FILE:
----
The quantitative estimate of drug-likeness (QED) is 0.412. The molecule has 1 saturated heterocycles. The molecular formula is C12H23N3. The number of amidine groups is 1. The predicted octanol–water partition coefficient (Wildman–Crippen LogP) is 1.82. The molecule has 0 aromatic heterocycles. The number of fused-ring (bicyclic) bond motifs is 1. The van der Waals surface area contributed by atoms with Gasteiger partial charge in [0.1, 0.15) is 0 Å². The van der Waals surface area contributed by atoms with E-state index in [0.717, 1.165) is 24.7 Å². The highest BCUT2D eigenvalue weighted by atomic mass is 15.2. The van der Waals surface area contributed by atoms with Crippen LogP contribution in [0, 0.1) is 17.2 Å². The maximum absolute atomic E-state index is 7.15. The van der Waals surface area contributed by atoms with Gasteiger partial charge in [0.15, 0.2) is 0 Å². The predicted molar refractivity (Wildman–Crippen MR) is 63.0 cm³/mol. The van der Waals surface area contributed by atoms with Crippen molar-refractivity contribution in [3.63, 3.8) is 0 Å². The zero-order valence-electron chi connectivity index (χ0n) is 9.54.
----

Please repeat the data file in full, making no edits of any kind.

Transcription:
The quantitative estimate of drug-likeness (QED) is 0.412. The molecule has 1 saturated heterocycles. The molecular formula is C12H23N3. The number of amidine groups is 1. The predicted octanol–water partition coefficient (Wildman–Crippen LogP) is 1.82. The molecule has 0 aromatic heterocycles. The number of fused-ring (bicyclic) bond motifs is 1. The van der Waals surface area contributed by atoms with Gasteiger partial charge in [0.1, 0.15) is 0 Å². The van der Waals surface area contributed by atoms with E-state index in [0.717, 1.165) is 24.7 Å². The highest BCUT2D eigenvalue weighted by atomic mass is 15.2. The van der Waals surface area contributed by atoms with Crippen LogP contribution in [0, 0.1) is 17.2 Å². The maximum absolute atomic E-state index is 7.15. The van der Waals surface area contributed by atoms with Gasteiger partial charge in [0.15, 0.2) is 0 Å². The predicted molar refractivity (Wildman–Crippen MR) is 63.0 cm³/mol. The van der Waals surface area contributed by atoms with Crippen molar-refractivity contribution in [3.63, 3.8) is 0 Å². The zero-order valence-electron chi connectivity index (χ0n) is 9.54.